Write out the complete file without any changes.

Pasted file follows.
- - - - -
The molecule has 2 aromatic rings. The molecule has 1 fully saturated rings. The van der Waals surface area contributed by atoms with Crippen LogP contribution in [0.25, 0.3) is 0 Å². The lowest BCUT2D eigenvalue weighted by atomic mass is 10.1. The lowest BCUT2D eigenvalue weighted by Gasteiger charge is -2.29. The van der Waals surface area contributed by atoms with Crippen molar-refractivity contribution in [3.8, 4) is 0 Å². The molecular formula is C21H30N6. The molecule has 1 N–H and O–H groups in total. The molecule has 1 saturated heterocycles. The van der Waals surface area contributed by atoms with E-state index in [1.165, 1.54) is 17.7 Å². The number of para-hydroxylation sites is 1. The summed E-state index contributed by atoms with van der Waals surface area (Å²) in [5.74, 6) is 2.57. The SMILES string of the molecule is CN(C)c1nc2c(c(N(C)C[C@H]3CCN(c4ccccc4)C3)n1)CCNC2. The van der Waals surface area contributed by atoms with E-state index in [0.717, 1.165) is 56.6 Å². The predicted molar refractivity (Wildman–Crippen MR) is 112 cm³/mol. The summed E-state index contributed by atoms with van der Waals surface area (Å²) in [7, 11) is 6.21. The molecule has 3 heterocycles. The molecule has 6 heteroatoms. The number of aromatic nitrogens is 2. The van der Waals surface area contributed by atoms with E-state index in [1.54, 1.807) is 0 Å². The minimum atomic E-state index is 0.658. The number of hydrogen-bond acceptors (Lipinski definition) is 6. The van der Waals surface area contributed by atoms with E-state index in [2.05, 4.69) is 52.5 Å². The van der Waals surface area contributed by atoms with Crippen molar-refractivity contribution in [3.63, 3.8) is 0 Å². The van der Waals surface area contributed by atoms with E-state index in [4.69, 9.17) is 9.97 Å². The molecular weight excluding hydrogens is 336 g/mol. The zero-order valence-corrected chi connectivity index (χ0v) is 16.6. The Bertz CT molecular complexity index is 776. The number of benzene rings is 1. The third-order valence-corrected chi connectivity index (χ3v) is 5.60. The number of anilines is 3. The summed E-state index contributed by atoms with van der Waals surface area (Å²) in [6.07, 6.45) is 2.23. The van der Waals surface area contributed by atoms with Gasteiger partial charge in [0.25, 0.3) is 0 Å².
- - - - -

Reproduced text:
The molecule has 2 aromatic rings. The molecule has 1 fully saturated rings. The van der Waals surface area contributed by atoms with Crippen LogP contribution in [0.25, 0.3) is 0 Å². The lowest BCUT2D eigenvalue weighted by atomic mass is 10.1. The lowest BCUT2D eigenvalue weighted by Gasteiger charge is -2.29. The van der Waals surface area contributed by atoms with Crippen molar-refractivity contribution in [3.8, 4) is 0 Å². The molecular formula is C21H30N6. The molecule has 1 N–H and O–H groups in total. The molecule has 1 saturated heterocycles. The van der Waals surface area contributed by atoms with E-state index in [1.165, 1.54) is 17.7 Å². The number of para-hydroxylation sites is 1. The summed E-state index contributed by atoms with van der Waals surface area (Å²) in [5.74, 6) is 2.57. The SMILES string of the molecule is CN(C)c1nc2c(c(N(C)C[C@H]3CCN(c4ccccc4)C3)n1)CCNC2. The van der Waals surface area contributed by atoms with E-state index in [0.717, 1.165) is 56.6 Å². The predicted molar refractivity (Wildman–Crippen MR) is 112 cm³/mol. The summed E-state index contributed by atoms with van der Waals surface area (Å²) in [7, 11) is 6.21. The molecule has 3 heterocycles. The molecule has 6 heteroatoms. The number of aromatic nitrogens is 2. The van der Waals surface area contributed by atoms with E-state index in [1.54, 1.807) is 0 Å². The minimum atomic E-state index is 0.658. The number of hydrogen-bond acceptors (Lipinski definition) is 6. The van der Waals surface area contributed by atoms with E-state index in [2.05, 4.69) is 52.5 Å². The van der Waals surface area contributed by atoms with Crippen molar-refractivity contribution in [3.63, 3.8) is 0 Å². The van der Waals surface area contributed by atoms with E-state index in [4.69, 9.17) is 9.97 Å². The molecular weight excluding hydrogens is 336 g/mol. The zero-order valence-corrected chi connectivity index (χ0v) is 16.6. The Bertz CT molecular complexity index is 776. The number of benzene rings is 1. The third-order valence-corrected chi connectivity index (χ3v) is 5.60. The number of anilines is 3. The summed E-state index contributed by atoms with van der Waals surface area (Å²) in [6.07, 6.45) is 2.23. The van der Waals surface area contributed by atoms with Gasteiger partial charge in [0.25, 0.3) is 0 Å².